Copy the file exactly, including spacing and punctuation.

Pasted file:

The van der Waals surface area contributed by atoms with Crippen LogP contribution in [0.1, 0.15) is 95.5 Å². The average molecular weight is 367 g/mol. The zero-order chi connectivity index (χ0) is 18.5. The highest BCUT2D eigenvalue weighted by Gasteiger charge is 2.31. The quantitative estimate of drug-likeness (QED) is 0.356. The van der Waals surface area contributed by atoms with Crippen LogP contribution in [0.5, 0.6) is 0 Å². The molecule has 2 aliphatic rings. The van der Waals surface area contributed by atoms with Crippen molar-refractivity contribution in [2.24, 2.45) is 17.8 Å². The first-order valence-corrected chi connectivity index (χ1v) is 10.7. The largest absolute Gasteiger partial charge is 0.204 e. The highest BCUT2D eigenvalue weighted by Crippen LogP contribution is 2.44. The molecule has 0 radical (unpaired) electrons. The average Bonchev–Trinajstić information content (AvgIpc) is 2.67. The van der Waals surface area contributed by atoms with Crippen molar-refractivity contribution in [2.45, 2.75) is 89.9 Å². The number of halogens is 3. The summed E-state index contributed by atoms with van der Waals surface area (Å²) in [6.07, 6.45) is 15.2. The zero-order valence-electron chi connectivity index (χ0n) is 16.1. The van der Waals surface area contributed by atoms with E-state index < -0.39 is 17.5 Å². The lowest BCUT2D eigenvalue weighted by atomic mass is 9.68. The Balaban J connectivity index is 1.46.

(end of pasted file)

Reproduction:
The van der Waals surface area contributed by atoms with Crippen LogP contribution in [0.1, 0.15) is 95.5 Å². The average molecular weight is 367 g/mol. The zero-order chi connectivity index (χ0) is 18.5. The highest BCUT2D eigenvalue weighted by Gasteiger charge is 2.31. The quantitative estimate of drug-likeness (QED) is 0.356. The van der Waals surface area contributed by atoms with Crippen LogP contribution in [0.5, 0.6) is 0 Å². The molecule has 2 aliphatic rings. The van der Waals surface area contributed by atoms with Crippen molar-refractivity contribution in [2.24, 2.45) is 17.8 Å². The first-order valence-corrected chi connectivity index (χ1v) is 10.7. The largest absolute Gasteiger partial charge is 0.204 e. The highest BCUT2D eigenvalue weighted by Crippen LogP contribution is 2.44. The molecule has 0 radical (unpaired) electrons. The average Bonchev–Trinajstić information content (AvgIpc) is 2.67. The van der Waals surface area contributed by atoms with Crippen molar-refractivity contribution in [2.45, 2.75) is 89.9 Å². The number of halogens is 3. The summed E-state index contributed by atoms with van der Waals surface area (Å²) in [6.07, 6.45) is 15.2. The zero-order valence-electron chi connectivity index (χ0n) is 16.1. The van der Waals surface area contributed by atoms with E-state index < -0.39 is 17.5 Å². The lowest BCUT2D eigenvalue weighted by atomic mass is 9.68. The Balaban J connectivity index is 1.46.